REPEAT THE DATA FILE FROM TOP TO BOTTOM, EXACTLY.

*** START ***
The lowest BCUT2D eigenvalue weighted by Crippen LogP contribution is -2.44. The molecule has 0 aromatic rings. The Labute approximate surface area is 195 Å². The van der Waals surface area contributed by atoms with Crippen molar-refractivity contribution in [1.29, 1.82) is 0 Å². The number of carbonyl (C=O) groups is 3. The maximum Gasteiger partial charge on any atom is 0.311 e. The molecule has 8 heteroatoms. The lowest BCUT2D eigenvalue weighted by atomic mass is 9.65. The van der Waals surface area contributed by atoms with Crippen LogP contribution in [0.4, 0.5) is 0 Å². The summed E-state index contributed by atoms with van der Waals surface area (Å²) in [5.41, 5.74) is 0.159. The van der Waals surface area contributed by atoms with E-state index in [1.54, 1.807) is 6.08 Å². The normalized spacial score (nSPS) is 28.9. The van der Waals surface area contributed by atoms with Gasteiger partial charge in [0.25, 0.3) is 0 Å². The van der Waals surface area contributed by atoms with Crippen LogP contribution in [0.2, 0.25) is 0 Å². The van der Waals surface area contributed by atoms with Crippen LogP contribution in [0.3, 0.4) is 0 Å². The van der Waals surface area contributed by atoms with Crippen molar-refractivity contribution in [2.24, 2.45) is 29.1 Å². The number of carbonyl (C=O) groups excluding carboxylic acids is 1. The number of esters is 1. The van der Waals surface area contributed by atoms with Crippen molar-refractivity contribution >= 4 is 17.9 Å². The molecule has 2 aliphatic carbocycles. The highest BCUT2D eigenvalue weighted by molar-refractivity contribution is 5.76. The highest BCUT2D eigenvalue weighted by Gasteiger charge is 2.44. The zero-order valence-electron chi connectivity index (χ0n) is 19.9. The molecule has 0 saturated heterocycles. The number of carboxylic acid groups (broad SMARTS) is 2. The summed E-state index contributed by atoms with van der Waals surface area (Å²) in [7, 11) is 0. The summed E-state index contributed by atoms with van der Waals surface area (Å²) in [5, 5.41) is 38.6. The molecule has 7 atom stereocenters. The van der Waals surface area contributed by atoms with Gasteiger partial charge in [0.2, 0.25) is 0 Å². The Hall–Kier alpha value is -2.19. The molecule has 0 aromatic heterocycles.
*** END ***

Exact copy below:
The lowest BCUT2D eigenvalue weighted by Crippen LogP contribution is -2.44. The molecule has 0 aromatic rings. The Labute approximate surface area is 195 Å². The van der Waals surface area contributed by atoms with Crippen molar-refractivity contribution in [1.29, 1.82) is 0 Å². The number of carbonyl (C=O) groups is 3. The maximum Gasteiger partial charge on any atom is 0.311 e. The molecule has 8 heteroatoms. The lowest BCUT2D eigenvalue weighted by atomic mass is 9.65. The van der Waals surface area contributed by atoms with Crippen LogP contribution in [0.4, 0.5) is 0 Å². The summed E-state index contributed by atoms with van der Waals surface area (Å²) in [5.41, 5.74) is 0.159. The van der Waals surface area contributed by atoms with E-state index in [1.54, 1.807) is 6.08 Å². The normalized spacial score (nSPS) is 28.9. The van der Waals surface area contributed by atoms with Gasteiger partial charge in [0.25, 0.3) is 0 Å². The van der Waals surface area contributed by atoms with Crippen LogP contribution in [0.2, 0.25) is 0 Å². The van der Waals surface area contributed by atoms with Crippen LogP contribution in [0.3, 0.4) is 0 Å². The van der Waals surface area contributed by atoms with Crippen molar-refractivity contribution in [2.24, 2.45) is 29.1 Å². The number of carbonyl (C=O) groups excluding carboxylic acids is 1. The number of esters is 1. The van der Waals surface area contributed by atoms with Crippen molar-refractivity contribution >= 4 is 17.9 Å². The molecule has 2 aliphatic carbocycles. The highest BCUT2D eigenvalue weighted by molar-refractivity contribution is 5.76. The highest BCUT2D eigenvalue weighted by Gasteiger charge is 2.44. The zero-order valence-electron chi connectivity index (χ0n) is 19.9. The molecule has 0 saturated heterocycles. The number of carboxylic acid groups (broad SMARTS) is 2. The summed E-state index contributed by atoms with van der Waals surface area (Å²) in [7, 11) is 0. The summed E-state index contributed by atoms with van der Waals surface area (Å²) in [5, 5.41) is 38.6. The molecule has 7 atom stereocenters. The van der Waals surface area contributed by atoms with Gasteiger partial charge in [0.2, 0.25) is 0 Å². The Hall–Kier alpha value is -2.19. The molecule has 0 aromatic heterocycles.